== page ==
“Membership Reaches Two Million in South America,” Ensign, Feb. 1997, 75
Total Church membership in the 12 countries of South America—Argentina, Bolivia, Brazil, Chile, Colombia, Ecuador, Guyana, Paraguay, Peru, Suriname, Uruguay, and Venezuela—reached the two million mark in June 1996. Members in South America now make up just over 20 percent of total Church membership. The earth’s fourth largest continent, South America is populated by an estimated 313 million people, which represents about 5 percent of the total world population.
The restored gospel first touched South American shores in 1852 when Elders Parley P. Pratt and Rufus C. Allen visited Chile. However, the Church did not gain a solid foothold until missionaries started baptizing people in Argentina in 1925 and in Brazil in 1929 in response to the influence of Latter-day Saint German immigrants in the two countries. When Elder Melvin J. Ballard of the Quorum of the Twelve Apostles dedicated South America on 25 December 1925 for the preaching of the gospel, he said that “the work will go forth slowly just as the oak grows from an acorn. … [But] the South American Mission will become a power in the Church.”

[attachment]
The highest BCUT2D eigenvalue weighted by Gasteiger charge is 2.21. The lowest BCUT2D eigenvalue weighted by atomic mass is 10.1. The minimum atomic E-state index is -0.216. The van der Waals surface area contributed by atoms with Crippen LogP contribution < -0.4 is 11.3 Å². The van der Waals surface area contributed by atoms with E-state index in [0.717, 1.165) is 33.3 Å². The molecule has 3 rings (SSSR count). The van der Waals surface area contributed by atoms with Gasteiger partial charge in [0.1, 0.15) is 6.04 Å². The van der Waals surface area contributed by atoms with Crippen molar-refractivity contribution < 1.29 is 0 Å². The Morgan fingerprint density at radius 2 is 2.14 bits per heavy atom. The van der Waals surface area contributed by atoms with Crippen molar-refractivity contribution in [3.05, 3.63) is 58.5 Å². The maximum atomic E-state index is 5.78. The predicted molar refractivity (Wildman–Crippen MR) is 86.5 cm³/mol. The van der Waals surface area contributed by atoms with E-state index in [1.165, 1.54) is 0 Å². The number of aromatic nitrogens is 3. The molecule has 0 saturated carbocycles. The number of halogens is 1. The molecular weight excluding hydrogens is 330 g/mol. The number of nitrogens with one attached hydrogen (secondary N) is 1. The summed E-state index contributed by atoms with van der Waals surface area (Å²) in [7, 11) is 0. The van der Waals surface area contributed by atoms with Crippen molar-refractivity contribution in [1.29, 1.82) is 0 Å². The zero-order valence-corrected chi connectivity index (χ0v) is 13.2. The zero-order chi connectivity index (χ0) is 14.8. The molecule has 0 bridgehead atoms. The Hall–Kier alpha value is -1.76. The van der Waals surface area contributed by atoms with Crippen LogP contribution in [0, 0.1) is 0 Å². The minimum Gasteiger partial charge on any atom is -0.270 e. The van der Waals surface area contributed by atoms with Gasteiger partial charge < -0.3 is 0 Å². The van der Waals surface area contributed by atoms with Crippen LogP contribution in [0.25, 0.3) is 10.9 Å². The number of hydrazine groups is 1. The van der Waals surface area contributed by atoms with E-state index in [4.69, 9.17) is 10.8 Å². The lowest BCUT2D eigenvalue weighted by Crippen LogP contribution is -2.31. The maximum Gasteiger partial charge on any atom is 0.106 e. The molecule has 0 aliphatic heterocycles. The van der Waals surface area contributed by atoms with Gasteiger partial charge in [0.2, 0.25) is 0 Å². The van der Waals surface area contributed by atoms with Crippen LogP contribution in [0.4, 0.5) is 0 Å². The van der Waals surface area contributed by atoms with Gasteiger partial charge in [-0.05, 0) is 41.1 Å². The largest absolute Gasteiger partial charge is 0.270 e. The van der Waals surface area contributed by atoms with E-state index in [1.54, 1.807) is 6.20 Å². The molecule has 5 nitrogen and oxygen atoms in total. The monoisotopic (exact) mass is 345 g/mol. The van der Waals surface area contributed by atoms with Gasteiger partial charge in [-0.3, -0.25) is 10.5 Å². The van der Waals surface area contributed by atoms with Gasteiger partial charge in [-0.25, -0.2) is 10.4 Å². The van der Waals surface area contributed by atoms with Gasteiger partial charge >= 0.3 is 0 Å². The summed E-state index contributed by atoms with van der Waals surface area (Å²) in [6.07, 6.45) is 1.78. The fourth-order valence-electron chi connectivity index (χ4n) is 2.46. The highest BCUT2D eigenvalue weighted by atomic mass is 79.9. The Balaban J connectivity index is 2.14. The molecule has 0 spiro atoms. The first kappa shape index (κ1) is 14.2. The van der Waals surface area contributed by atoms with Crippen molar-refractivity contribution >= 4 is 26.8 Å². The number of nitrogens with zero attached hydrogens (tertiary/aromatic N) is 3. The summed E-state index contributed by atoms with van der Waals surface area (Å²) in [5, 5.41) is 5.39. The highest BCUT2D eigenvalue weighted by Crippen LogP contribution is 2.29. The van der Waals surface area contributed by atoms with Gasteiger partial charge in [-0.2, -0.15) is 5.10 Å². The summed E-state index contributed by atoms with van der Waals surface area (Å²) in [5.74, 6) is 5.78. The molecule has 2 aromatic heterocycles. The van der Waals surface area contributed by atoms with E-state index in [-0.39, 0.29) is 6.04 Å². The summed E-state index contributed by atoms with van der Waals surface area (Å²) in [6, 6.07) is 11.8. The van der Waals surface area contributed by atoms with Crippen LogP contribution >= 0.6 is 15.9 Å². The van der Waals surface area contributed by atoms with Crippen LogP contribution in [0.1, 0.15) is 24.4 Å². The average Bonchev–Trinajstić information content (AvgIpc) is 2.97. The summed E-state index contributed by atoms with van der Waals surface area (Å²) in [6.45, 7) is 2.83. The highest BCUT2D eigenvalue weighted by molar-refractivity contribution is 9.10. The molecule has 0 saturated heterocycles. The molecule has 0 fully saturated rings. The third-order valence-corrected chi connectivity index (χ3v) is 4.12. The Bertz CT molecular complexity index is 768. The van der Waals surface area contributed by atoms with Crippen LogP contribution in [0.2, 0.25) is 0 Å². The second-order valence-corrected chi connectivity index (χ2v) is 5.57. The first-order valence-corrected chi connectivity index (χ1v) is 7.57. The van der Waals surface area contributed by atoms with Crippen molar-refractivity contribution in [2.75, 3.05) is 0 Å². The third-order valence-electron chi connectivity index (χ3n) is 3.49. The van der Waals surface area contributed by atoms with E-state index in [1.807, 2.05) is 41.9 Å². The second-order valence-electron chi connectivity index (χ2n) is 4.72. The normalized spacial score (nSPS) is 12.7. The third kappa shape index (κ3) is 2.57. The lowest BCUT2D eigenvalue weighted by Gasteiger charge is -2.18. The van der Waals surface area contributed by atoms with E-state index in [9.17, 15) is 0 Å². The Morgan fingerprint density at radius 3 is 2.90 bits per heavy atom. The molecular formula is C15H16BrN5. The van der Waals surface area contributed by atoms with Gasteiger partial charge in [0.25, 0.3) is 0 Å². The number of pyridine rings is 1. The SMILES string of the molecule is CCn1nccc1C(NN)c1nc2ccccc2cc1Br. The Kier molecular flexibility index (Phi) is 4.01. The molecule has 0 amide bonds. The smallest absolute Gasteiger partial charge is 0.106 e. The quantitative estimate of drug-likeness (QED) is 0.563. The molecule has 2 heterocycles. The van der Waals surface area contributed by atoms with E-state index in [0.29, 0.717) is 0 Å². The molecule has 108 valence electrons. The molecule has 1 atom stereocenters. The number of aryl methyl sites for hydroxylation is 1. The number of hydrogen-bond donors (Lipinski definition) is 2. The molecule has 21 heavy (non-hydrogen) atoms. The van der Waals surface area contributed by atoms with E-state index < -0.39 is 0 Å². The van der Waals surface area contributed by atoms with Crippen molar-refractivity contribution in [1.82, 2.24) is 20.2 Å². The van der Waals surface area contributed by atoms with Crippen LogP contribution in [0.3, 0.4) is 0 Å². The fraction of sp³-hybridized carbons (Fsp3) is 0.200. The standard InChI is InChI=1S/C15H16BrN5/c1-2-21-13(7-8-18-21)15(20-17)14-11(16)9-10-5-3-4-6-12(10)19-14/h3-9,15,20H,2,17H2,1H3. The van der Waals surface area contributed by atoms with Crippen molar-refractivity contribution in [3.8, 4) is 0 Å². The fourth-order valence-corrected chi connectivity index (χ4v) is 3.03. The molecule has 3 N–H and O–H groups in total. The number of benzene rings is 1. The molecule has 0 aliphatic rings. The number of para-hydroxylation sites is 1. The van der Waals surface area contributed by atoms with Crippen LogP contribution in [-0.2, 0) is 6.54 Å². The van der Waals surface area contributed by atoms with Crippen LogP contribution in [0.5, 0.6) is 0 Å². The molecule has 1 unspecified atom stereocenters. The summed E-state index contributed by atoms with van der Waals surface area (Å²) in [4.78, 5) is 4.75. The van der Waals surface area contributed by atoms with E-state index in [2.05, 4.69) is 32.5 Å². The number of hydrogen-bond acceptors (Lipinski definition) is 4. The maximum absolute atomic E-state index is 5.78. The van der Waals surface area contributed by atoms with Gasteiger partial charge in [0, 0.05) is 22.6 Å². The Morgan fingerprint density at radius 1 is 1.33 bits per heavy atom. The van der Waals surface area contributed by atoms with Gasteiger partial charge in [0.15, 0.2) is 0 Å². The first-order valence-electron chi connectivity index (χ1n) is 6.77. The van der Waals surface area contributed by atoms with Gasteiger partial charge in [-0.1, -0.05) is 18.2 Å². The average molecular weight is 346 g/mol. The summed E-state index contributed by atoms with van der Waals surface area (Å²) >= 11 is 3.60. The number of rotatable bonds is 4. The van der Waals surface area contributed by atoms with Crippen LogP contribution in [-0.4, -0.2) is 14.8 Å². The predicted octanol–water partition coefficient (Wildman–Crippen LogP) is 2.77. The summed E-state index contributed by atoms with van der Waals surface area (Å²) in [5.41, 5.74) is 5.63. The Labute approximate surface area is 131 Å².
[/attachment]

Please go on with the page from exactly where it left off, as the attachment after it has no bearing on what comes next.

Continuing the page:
Today Argentina has more than 235,000 members, and Brazil has more than 548,000. Missionaries started preaching the gospel in Bolivia in 1963, Chile in 1956, Colombia in 1966, Ecuador in 1965, Guyana in 1988, Paraguay in 1950, Peru in 1956, Suriname in 1988, Uruguay in 1947, and Venezuela in 1966. Today Bolivia has 89,000 members, Chile 394,000, Colombia 113,000, Ecuador 128,000, Guyana 500, Paraguay 24,000, Peru 279,000, Suriname 300, Uruguay 64,000, and Venezuela 73,000. (Membership statistics by country are as of year-end 1995.)